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Please help me to prove that the functions $f(x)=x$ and $g(x)=x−\frac{1}{x}$ satisfy the following property: $$ \forall\varepsilon>0\quad\exists\delta>0:\quad\forall x>0\quad(|f(x)-g(x)|<\delta\Rightarrow f(x)g(x)>\varepsilon) $$

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What have you tried? Take any $\epsilon>0$. You have $|f(x)-g(x)|=1/|x|<\delta$, where you now want to pick a $\delta$ so that $f(x)g(x)>\epsilon$... – Alex R. Sep 15 '12 at 17:30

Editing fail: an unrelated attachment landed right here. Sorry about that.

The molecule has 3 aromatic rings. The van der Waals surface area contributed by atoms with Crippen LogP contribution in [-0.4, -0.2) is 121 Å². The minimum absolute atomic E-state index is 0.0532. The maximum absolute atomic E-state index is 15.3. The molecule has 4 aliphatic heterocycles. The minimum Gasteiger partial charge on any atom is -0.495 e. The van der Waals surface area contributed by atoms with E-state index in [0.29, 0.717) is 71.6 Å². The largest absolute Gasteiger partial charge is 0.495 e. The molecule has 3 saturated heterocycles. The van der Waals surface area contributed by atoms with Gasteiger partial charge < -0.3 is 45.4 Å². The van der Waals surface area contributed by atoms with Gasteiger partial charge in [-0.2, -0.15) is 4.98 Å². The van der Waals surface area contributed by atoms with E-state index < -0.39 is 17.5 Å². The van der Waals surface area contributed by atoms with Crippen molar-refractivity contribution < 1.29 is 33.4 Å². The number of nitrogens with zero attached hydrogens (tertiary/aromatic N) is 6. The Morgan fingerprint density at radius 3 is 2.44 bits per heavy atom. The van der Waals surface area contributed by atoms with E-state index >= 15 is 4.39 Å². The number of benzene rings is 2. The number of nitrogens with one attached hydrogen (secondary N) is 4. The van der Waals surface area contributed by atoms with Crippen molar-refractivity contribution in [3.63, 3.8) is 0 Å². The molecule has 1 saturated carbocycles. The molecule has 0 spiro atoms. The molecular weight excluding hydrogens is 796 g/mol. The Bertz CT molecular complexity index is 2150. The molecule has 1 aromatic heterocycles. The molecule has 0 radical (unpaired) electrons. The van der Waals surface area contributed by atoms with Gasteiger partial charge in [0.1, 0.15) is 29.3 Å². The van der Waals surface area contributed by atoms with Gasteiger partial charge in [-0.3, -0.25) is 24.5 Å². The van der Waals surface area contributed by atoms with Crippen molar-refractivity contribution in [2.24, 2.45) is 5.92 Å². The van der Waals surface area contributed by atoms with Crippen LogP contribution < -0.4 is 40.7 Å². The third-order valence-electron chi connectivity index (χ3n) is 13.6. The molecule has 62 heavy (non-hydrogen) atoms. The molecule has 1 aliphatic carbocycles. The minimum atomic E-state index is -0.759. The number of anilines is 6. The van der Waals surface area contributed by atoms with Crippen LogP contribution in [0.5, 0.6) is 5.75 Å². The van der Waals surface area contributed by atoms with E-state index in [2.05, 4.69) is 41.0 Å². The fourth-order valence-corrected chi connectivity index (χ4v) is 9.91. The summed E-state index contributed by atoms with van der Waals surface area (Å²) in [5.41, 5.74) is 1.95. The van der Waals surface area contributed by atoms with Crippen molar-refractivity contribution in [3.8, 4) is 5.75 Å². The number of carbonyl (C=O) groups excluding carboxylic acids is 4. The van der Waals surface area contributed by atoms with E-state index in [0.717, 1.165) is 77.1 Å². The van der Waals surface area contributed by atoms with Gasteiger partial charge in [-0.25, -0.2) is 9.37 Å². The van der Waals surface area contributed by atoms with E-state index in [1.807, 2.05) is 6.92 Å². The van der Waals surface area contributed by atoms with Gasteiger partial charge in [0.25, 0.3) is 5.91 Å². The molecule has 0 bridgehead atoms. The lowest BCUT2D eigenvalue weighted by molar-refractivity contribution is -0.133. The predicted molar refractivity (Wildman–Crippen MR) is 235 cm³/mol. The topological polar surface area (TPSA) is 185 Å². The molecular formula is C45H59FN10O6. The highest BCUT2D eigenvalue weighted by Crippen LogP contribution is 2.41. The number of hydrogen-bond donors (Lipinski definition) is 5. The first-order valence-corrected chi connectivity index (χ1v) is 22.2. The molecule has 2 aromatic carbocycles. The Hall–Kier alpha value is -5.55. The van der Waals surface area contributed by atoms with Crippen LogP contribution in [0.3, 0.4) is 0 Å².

You have $$f(x)g(x)=x^2-1>\epsilon$$ which leads you; $x^2>1+\epsilon$ and therefore $|x|>\sqrt{1+\epsilon}$. From $|f(x)-g(x)|<\delta$ you get $|x|>1/\delta$. Now Taking $\delta=\large \frac{1}{\sqrt{1+\epsilon}}$ for all positive $\epsilon$ makes your statement correct. In fact by choosing $\epsilon>0$ and putting $\delta=\large \frac{1}{\sqrt{1+\epsilon}}$ you are writing a logical statement.

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$|f(x)-g(x)|<\delta$ iff $|x|>\frac{1}{\delta}$, and if $|x|$ is large enough, $f(x)g(x)\approx x^2$, which can be made as large as you want.

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